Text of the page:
This article was updated at 8:00am on Tuesday 26 June to correct an error. It previously stated that the scheme was open to anyone. It is in fact only open to people with direct experience of homelessness or housing crises.
A groundbreaking homelessness organisation has launched an innovative programme. It’s one which aims to try and make a change in the current crisis sweeping the UK.
Disclaimer: the author of this article is also a lecturer for this project.
A homelessness museum
The Museum of Homelessness was founded in 2014 by Jess Turtle and her husband Matt. They were involved with the Simon Community, a London-based group of street homeless people and volunteers. The community had an archive of almost 7,000 homelessness-related items dating back to the 1930s. These were sitting idle in a Welsh attic. So the community and the Turtles thought that something should be done to share this material. And that’s where the idea for a museum was born.
But now, the museum has turned its attention to education. Specifically, it has launched a six-month programme to train people in what it calls “creative campaigning”. The Canary caught up with Jess to talk homelessness, driving the will for change, and whether politics can ever be a catalyst for this.
Being a catalyst
using what’s gone before to make change today. You’ll learn about the great tradition of people standing up to make change in the UK and apply this to your own ideas for change in homelessness and housing.
The idea is a simple one: to give people the tools to campaign creatively. It’s only open for people with direct experience of homelessness, rough sleeping, or the housing crisis.
Museums: a force for change?
Jess told The Canary that the inspiration behind the Catalyst programme was the principles of museums themselves; ones she believes show that they should not be “neutral” when it comes to politics:
We believe that museums are not and should not be neutral. Since the first public museum opened in the early 1600s, museums have been literal powerhouses – inextricably linked to empire – which have shaped public thought and opinion… The Museum of Homelessness is not political with a large P, of course. But we are driven by social justice principles, not least because many of our people have experienced homelessness. In 2018, we are in a situation where there is: a 169% increase in rough sleeping since 2010; a decimation of council housing stock; devastating impacts from welfare reform; cuts to services; and slum-like temporary accommodation run by the private sector. It is not a time to be neutral. It is a time to get up and do something.
The idea of ‘getting up and doing something’ is at the core of the Catalyst programme. Successful applicants will have an intensive eight-day introduction during September 2018, where they will study everything from campaigning journalism (with the author of this article) to the principles of museums. But crucial to Jess is the idea of ‘inclusion’ for the programme; or rather, that nobody is excluded. As she told The Canary:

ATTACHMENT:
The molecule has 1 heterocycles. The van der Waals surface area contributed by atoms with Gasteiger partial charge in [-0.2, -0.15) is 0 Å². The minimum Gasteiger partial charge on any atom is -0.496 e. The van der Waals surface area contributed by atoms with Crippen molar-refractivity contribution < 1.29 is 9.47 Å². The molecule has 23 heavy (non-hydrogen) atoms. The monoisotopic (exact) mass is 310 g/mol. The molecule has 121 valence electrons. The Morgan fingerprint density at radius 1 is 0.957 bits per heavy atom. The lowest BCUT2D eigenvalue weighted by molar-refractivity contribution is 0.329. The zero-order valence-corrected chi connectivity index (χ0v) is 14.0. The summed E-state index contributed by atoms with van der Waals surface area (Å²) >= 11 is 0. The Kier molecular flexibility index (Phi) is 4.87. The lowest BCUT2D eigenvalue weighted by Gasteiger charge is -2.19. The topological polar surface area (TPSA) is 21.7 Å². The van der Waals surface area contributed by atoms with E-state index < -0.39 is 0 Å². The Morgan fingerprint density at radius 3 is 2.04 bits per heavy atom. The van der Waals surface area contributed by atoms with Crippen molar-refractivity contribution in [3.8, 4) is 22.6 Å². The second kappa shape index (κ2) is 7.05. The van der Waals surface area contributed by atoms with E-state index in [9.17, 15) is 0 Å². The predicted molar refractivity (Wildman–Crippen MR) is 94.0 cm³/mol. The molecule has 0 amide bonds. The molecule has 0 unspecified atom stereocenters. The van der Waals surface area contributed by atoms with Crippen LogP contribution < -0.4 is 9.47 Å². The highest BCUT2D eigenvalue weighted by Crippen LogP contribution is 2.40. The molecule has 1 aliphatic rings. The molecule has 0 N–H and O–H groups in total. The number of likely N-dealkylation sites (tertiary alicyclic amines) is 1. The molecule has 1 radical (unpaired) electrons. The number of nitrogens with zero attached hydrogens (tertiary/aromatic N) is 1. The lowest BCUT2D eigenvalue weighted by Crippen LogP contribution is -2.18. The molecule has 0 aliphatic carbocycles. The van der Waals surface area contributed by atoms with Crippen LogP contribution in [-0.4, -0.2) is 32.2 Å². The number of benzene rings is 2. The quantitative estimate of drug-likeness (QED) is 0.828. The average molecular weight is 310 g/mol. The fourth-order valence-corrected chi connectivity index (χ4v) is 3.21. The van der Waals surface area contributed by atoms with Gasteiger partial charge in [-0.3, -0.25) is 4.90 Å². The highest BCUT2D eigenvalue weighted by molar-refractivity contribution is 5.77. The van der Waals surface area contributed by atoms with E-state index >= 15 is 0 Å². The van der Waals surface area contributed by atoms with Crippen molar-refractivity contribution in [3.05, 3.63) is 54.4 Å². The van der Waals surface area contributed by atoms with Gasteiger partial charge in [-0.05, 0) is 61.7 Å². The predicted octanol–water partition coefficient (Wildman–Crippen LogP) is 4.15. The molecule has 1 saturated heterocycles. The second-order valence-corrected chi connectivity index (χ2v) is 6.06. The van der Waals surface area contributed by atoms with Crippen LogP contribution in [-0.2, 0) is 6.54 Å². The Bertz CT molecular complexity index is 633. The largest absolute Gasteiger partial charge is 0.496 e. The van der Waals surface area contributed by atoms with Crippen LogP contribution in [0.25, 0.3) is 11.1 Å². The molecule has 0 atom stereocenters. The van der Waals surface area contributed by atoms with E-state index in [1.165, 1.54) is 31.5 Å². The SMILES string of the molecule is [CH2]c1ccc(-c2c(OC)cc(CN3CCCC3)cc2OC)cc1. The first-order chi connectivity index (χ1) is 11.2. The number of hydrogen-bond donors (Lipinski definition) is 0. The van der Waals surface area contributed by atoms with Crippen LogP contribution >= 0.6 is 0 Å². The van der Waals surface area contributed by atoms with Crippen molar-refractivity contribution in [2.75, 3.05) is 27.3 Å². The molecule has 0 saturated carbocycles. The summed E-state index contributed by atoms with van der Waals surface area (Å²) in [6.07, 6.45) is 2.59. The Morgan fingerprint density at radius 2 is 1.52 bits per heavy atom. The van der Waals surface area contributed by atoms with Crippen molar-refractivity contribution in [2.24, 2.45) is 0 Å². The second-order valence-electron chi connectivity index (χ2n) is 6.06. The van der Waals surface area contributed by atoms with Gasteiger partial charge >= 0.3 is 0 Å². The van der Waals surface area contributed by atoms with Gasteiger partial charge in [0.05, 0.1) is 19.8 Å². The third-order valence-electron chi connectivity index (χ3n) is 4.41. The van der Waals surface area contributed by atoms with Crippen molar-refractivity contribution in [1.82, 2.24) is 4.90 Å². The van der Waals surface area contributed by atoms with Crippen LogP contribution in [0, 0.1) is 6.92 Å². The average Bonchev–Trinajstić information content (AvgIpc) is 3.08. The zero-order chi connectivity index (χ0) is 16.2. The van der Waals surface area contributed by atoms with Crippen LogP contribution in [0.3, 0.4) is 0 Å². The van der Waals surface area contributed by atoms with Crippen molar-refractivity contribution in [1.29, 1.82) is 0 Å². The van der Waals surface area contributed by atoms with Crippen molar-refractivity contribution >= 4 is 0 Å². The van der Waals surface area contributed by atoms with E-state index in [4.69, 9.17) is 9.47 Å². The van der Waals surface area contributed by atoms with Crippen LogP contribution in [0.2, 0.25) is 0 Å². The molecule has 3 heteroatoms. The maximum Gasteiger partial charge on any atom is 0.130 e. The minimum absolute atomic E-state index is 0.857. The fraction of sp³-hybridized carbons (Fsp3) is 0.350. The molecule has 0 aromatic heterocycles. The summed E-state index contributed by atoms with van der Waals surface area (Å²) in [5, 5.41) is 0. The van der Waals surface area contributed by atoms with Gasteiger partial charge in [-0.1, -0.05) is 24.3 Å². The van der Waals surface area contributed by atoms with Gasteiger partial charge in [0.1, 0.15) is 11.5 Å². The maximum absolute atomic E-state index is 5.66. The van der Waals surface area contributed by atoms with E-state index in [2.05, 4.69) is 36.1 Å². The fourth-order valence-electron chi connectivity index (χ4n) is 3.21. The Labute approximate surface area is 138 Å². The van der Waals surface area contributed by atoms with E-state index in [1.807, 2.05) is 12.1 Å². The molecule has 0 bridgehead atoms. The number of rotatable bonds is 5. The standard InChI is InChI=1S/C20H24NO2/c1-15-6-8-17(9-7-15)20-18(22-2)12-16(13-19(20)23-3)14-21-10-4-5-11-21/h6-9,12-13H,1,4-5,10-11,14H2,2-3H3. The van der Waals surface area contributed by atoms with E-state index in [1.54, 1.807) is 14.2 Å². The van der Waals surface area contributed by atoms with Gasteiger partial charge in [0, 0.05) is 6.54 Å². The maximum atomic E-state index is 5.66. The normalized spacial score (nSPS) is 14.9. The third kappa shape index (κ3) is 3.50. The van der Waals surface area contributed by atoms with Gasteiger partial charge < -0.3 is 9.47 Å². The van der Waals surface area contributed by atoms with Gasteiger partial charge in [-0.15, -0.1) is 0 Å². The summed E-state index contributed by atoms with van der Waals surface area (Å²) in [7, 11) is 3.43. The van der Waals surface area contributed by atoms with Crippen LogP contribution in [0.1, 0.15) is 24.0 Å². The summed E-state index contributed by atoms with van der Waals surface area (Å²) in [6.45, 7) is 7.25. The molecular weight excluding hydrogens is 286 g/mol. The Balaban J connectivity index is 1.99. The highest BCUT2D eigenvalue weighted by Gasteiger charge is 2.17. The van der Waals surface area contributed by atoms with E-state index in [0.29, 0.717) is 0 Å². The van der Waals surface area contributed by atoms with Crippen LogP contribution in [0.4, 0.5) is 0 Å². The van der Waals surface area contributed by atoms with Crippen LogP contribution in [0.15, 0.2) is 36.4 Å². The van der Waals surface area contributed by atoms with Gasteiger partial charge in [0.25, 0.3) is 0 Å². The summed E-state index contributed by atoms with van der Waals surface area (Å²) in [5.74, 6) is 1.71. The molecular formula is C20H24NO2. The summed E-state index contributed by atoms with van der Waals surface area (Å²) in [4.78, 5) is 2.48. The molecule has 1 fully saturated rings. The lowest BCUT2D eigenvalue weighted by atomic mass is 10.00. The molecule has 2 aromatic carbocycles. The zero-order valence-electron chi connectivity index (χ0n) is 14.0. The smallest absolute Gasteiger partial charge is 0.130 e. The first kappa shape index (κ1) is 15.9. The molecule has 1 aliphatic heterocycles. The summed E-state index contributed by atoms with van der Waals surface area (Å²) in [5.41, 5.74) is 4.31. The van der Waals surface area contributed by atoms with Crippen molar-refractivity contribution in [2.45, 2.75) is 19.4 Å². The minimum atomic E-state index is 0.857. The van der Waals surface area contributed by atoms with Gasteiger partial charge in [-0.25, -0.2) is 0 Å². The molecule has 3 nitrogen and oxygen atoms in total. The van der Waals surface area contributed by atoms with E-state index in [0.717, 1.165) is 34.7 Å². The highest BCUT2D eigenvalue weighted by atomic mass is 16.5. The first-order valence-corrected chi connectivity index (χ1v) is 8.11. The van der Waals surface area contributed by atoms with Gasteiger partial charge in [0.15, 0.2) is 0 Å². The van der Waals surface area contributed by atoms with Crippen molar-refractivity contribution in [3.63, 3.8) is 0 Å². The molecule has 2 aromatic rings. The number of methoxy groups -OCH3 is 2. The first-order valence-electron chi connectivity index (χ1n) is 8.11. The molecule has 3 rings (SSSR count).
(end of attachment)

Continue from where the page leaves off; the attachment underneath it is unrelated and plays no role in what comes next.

It was extremely important to us not to have educational or academic criteria for recruitment. Museums are public institutions and should be for everyone. The museum sector is over-professionalised and, in fact, is second only to architecture in the general requirements for entry. We can see why this might be necessary for specialist collections, but we want to show it’s gone too far. In addition, the history of homelessness is a history of exclusion. And we want to change that.
Once participants have completed the eight-day programme, five will be selected to go further. This will be a five-month paid contract with the museum. Participants will be developing a “change-making mini-project by the end of the programme – an event, a workshop, a display, a piece of direct action or a digital campaign”.
Grassroots is best
The museum’s hope is that, by inspiring and nurturing people to campaign, success will follow – and ultimately produce change. Where politics often fails, the museum hopes to create and inspire success. As Jess noted:
Our archive shows us that grassroots, non-politically-affiliated action has often shown the way for change in homelessness. The power of the grassroots for change is undeniable. This lineage is being continued today with groups like Focus E-15 and Streets Kitchen.
Be the change you want to see
The Museum of Homelessness’s Catalyst programme is an inspired idea. There can be no better catalyst for change than people’s direct, lived experience of a crisis; in this case, homelessness. Because often, only people who’ve lived something actually understand it. As Jess told The Canary:
Collectively, we believe that those who have the keys to culture have great power to change society for the better. Catalyst will hand those keys out and offer people the opportunity to develop change-making initiatives… We hope that the trainees will be inspired to carry on a great tradition of rising up to make change – change that offers a ray of light in the history of homelessness.
If just a few rays of light are shone onto the homelessness crisis, Catalyst will have been a success.
Featured image via Newtown graffiti – Flickr